At a SCCCD’s board of trustees meeting Tuesday in Fresno, the president of the Academic Senate at Clovis Community College said Ford had supported at a union meeting that Boroujeni was being punished.

“Our union president helped to create and perpetuate a narrative that a specific harasser was being targeted by the administration because of his work on the academic senate,” Teresa Mendes, an English instructor said at the meeting, not mentioning Boroujeni by name. 

“This was a false narrative,” Mendes said, “and I blatantly reject the characterization that those who participate in participatory governance are targeted or reprimanded for their work.”

The “system has to be changed so that there is no safe harbor in (the district) for those who commit sexual assault and harassment,” she said, and no “safe harbor in our unions” for people who “harbor misogynistic and discriminatory thoughts against other faculty, staff, and students.”

Trustees and district officials did not respond to Mendes. Neither Boroujeni nor Ford  were present in person at the meeting. It is unclear if either participated electronically. 

Stetler Brown, an alumnus of the college district, ripped the district via Zoom on Tuesday. “The system is designed to protect educators that have been found (to have made) credible racist threats, misogyny, and sexual violence,” he said.

Without mentioning Boroujeni by name, Brown stated that tenure granted by SCCCD gives employees “a job as long as they desire.” Boroujeni received tenure this year. He told EdSource that district officials knew of the Fresno State sexual violence case when he was tenured. 

”Tuition and taxpayer dollars will protect predators, and that nobody will take responsibility for this individual’s tenure and promotion,” Brown said. “It is no wonder public support for higher education is waning. I hope that this serves as a call to the leadership of this district to make changes that protect survivors and show students that they stand for justice.”

The district’s investigation of misconduct at the union meetings comes as the bargaining unit is choosing its leaders. Ford, a Fresno City College English instructor, is seeking another term as union president. He faces at least one challenger – Madera Community College business instructor Gina Vagnino, in an election scheduled for Jan. 16. It was not immediately clear Friday if there are other challengers.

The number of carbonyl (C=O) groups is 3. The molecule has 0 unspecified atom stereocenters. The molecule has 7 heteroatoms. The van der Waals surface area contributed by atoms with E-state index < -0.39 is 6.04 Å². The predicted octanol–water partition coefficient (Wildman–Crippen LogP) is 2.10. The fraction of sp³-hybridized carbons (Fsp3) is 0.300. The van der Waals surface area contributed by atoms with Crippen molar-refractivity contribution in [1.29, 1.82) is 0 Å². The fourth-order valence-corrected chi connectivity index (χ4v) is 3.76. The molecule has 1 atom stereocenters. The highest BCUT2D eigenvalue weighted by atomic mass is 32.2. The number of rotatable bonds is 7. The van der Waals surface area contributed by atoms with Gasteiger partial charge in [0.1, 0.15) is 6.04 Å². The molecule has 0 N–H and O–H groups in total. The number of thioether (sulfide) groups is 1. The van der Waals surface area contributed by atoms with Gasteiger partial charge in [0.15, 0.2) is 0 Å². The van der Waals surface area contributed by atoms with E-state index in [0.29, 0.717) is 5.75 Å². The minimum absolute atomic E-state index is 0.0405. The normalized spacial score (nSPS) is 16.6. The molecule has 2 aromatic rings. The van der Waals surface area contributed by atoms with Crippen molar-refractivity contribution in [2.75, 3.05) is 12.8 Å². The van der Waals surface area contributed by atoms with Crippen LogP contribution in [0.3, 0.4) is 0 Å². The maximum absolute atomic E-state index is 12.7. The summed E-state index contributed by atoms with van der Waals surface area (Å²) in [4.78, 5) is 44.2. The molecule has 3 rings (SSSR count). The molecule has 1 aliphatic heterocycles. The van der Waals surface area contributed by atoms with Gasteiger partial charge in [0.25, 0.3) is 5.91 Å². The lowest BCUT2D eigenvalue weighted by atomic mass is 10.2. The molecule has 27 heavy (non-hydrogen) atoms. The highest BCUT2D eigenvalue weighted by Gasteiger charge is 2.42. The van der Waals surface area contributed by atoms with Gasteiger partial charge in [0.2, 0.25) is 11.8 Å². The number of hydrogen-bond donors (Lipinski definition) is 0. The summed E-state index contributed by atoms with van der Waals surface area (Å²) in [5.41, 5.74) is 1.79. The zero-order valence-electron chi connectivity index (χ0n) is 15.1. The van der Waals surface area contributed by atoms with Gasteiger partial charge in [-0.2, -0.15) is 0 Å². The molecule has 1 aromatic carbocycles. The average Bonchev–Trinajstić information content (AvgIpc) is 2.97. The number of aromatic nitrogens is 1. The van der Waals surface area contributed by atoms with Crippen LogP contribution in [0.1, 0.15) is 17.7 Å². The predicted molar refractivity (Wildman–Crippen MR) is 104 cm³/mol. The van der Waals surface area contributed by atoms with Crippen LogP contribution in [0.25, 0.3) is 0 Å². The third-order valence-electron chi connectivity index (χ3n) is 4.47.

Vagnino confirmed she is a candidate but did not respond to multiple questions from EdSource about whether she is running  specifically because of the disagreements within the union over the Boroujeni matter.

The Fresno State investigation, based on the federal anti-discrimination law known as Title IX, determined that Boroujeni committed the act of sexual violence in 2015, when he was a graduate student and part-time instructor at Fresno State. The case wasn’t fully resolved until February, when the alleged victim reached a $53,300 settlement with the university after claiming it hadn’t done enough to protect her, university records show.

Boroujeni was also a part-time instructor at Fresno City College while finishing a master’s degree at Fresno State in 2015, records show.

He resigned from Fresno State last year while facing a second, unrelated misconduct allegation that was found to be unsubstantiated, records show. He agreed to never seek or accept work in the 23-campus system again. 

Boroujeni was never disciplined in the sexual violence matter because he was a graduate student when the alleged violence occurred. But Fresno State officials told him that the investigative report on the matter was going to be placed in his personnel file last year when he was up for a performance evaluation. He said he resigned so that a three-person committee reviewing him could not have access to the document.

Fresno State released a redacted copy of the report to EdSource under the state’s public record act “given that Mr. Boroujeni remains active in the educational community and is teaching at a local community college, there is strong public interest in knowing that a college instructor has been previously found to have committed an act of sexual violence at another university.”